It is also important to note that within each religion there are a multitude of different opinions regarding gender roles, sexual identity, political viewpoints, dietary restrictions, and many other topics.  This is because each religion is internally diverse.  For example, in Christianity we see male headship, but we also see feminism.  We see Christian arguments for vegetarianism, but also arguments against.  We see Christian groups which do not readily seek converts (such as the Amish), and we see evangelical groups who believe in street and door-to-door evangelism.  In each of these cases, the people who make up the group are still Christian, are likely very sincere in their approaches and their faith, but also are extremely different from one another.

  • Understand the Reason For Your Dialogue

People engage in inter-faith dialogue for a variety of reasons and with many different motivations.  For some it is simply a means of seeking out evangelistic opportunities.  They may believe that by attending these groups or making friends with people outside of a different faith that they may be able to help the other person see the need to join their specific group.  This is especially true of many Evangelical Christians. At the very least, even if the person does not convert, they still look forward to at least sharing their own beliefs and stating their own opinions (check this out for more reasons people engage inter-faith: https://western-hindu.org/2012/02/18/importance-of-dialogue-a-hindu-perspective/).  The Bible certainly DOES encourage us to engage with people of other faiths, to go into the world and share and testify to our relationship with Christ, and to disciple one another, but it all depends on our motivation for doing so.  Creating friendships and building bridges with the intent of truly getting to know the other person, forming a loving relationship, and striving for peaceful conversations are all good reasons to do so.  Excessive arguing, shaming, belittling or even attacking the other person’s viewpoints are not a good way to go about it.  Instead, we should be open-minded, trying to find level-ground, and willing to learn from the other person.  If you’d like to read my experience of spending time with a Muslim colleague who has become a very dear friend to me over the years and how we maintain strong ties without letting our religious viewpoints get in the way, please read this article: https://debdebbarak.wordpress.com/2014/11/09/5-things-having-a-muslim-friend-taught-me/.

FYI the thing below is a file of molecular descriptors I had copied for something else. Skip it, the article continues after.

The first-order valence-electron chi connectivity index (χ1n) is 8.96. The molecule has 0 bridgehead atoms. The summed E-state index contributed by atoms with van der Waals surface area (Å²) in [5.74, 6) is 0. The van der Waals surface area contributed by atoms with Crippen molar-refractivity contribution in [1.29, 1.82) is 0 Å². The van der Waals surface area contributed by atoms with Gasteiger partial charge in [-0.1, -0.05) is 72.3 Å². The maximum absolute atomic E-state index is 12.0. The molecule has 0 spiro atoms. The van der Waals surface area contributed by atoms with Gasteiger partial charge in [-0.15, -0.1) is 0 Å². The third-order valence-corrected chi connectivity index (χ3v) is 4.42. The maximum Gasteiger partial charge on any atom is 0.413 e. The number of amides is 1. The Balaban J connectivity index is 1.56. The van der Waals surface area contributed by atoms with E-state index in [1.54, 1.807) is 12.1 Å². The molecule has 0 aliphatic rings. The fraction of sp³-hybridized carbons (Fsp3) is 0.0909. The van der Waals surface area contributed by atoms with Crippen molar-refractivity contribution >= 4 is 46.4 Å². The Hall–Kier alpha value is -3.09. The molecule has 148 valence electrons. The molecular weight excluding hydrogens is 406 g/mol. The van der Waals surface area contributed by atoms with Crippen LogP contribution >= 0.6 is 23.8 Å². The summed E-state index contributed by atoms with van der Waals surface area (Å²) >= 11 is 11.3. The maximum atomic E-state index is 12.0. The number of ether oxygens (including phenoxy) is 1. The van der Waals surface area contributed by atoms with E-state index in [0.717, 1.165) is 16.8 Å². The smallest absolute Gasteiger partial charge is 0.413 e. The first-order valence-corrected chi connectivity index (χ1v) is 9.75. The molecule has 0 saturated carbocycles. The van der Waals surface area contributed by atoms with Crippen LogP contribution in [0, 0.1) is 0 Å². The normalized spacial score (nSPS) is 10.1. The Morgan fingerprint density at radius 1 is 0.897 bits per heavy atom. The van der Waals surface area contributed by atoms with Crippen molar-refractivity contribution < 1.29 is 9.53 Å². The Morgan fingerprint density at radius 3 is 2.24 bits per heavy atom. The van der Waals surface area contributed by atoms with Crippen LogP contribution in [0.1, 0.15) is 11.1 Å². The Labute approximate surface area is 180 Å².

Furthermore, some people engage in inter-religious dialogue because they are interested in clarifying their own convictions or learning how to articulate them more clearly.  But the ultimate best reason to be part of the inter-faith movement is to break down barriers and grow in multiculturalism. 

  • Be Aware Of Your Religion’s Own Short-Comings

In his book, God Is Not One: The Eight Rival Religions That Rule the World, author Stephen Prothero explores how Islam, Christianity, Buddhism, Judaism, Confucianism, Yoruba Religion, Daoism and Atheism have all succeeded as well as failed at various points in their history.  Prothero also blogged about how it can be easy to display our religion’s best against the backdrop of another religion’s worst, but this is neither fair nor helpful (http://religion.blogs.cnn.com/2010/07/16/hinduisms-caste-problem-out-in-the-open/).  Each religion has at times floundered and been re-routed from their original founder’s viewpoints and ideal.  Each religion has been responsible for great acts of social justice and human dignity, but also for wars, division, and disunity.  It is therefore a gross injustice to make sweeping generalizations like “all Muslims are extremists and terrorists” or “all Christians are welcoming, nice, and friendly.”  It may sound like common sense, but you’d be surprised at how many people do this (consciously or unconsciously).  Even though people might never say these words out loud, they might often think them in their head, which can be just as dangerous and destructive.  Protero also rightly notes how easy it is to justify our own religion’s misdeeds while not offering the same level of forgiveness to other people groups.  For example, we might say, “the Christians involved in the Holocaust were not true Christians.  True Christians love people and always do what is right because they are following Jesus.  The people who did such atrocious acts simply paid lip service to God without a change in their heart or soul.”  We then may turn around and make sweeping generalizations of other groups we deem to be violent or dangerous.  Instead, we should humbly ask forgiveness for the things our religion has done that has harmed others and take responsibility rather than shifting the blame onto another.

Professor Assani once again gives some good advice on this topic “for in the end, a struggle against the flaws of the ‘other’ is worthwhile only if it is coupled with a struggle against the flaws of one’s own tradition.” (http://www.twf.org/Library/Pluralism.html)

Dr. Shaye Cohen (director of Jewish studies at Harvard) gives a similar statement when warning against the proof-texting that so often accompanies these sorts of discussions: “We don’t take the Bible out and put our finger on the page and say, ‘you see, look what it says.’  To which my response is always, ‘yes, but what does it MEAN?’  You have to interpret it and you have to see what the interpreters have said and then we can talk about it.”